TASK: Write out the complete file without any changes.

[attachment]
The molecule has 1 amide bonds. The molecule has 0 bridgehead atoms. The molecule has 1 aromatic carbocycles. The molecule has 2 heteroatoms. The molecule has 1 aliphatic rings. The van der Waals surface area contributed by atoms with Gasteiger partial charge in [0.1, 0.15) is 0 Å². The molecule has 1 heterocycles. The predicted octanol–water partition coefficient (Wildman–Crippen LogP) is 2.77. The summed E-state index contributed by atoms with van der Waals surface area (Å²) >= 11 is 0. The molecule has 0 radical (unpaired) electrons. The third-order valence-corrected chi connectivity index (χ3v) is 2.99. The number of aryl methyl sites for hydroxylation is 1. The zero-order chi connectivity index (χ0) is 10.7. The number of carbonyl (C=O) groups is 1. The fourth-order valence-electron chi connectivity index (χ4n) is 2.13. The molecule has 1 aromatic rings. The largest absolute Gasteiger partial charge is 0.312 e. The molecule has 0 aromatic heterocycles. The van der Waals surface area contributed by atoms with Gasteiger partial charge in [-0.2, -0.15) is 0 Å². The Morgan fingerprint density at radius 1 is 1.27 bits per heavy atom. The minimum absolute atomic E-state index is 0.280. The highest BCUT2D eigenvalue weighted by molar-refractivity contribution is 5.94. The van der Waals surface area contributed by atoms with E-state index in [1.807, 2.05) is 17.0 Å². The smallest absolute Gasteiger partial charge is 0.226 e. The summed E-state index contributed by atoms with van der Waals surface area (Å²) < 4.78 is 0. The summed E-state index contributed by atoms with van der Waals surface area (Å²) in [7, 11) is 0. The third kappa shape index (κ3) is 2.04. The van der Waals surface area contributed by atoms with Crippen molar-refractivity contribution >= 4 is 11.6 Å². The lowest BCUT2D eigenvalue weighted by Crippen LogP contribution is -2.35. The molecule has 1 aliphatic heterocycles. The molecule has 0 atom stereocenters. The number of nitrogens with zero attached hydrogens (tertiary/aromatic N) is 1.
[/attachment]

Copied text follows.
The molecule has 1 amide bonds. The molecule has 0 bridgehead atoms. The molecule has 1 aromatic carbocycles. The molecule has 2 heteroatoms. The molecule has 1 aliphatic rings. The van der Waals surface area contributed by atoms with Gasteiger partial charge in [0.1, 0.15) is 0 Å². The molecule has 1 heterocycles. The predicted octanol–water partition coefficient (Wildman–Crippen LogP) is 2.77. The summed E-state index contributed by atoms with van der Waals surface area (Å²) >= 11 is 0. The molecule has 0 radical (unpaired) electrons. The third-order valence-corrected chi connectivity index (χ3v) is 2.99. The number of aryl methyl sites for hydroxylation is 1. The zero-order chi connectivity index (χ0) is 10.7. The number of carbonyl (C=O) groups is 1. The fourth-order valence-electron chi connectivity index (χ4n) is 2.13. The molecule has 1 aromatic rings. The largest absolute Gasteiger partial charge is 0.312 e. The molecule has 0 aromatic heterocycles. The van der Waals surface area contributed by atoms with Gasteiger partial charge in [-0.2, -0.15) is 0 Å². The Morgan fingerprint density at radius 1 is 1.27 bits per heavy atom. The minimum absolute atomic E-state index is 0.280. The highest BCUT2D eigenvalue weighted by molar-refractivity contribution is 5.94. The van der Waals surface area contributed by atoms with E-state index in [1.807, 2.05) is 17.0 Å². The smallest absolute Gasteiger partial charge is 0.226 e. The summed E-state index contributed by atoms with van der Waals surface area (Å²) < 4.78 is 0. The summed E-state index contributed by atoms with van der Waals surface area (Å²) in [7, 11) is 0. The third kappa shape index (κ3) is 2.04. The van der Waals surface area contributed by atoms with Crippen molar-refractivity contribution >= 4 is 11.6 Å². The lowest BCUT2D eigenvalue weighted by Crippen LogP contribution is -2.35. The molecule has 1 aliphatic heterocycles. The molecule has 0 atom stereocenters. The number of nitrogens with zero attached hydrogens (tertiary/aromatic N) is 1.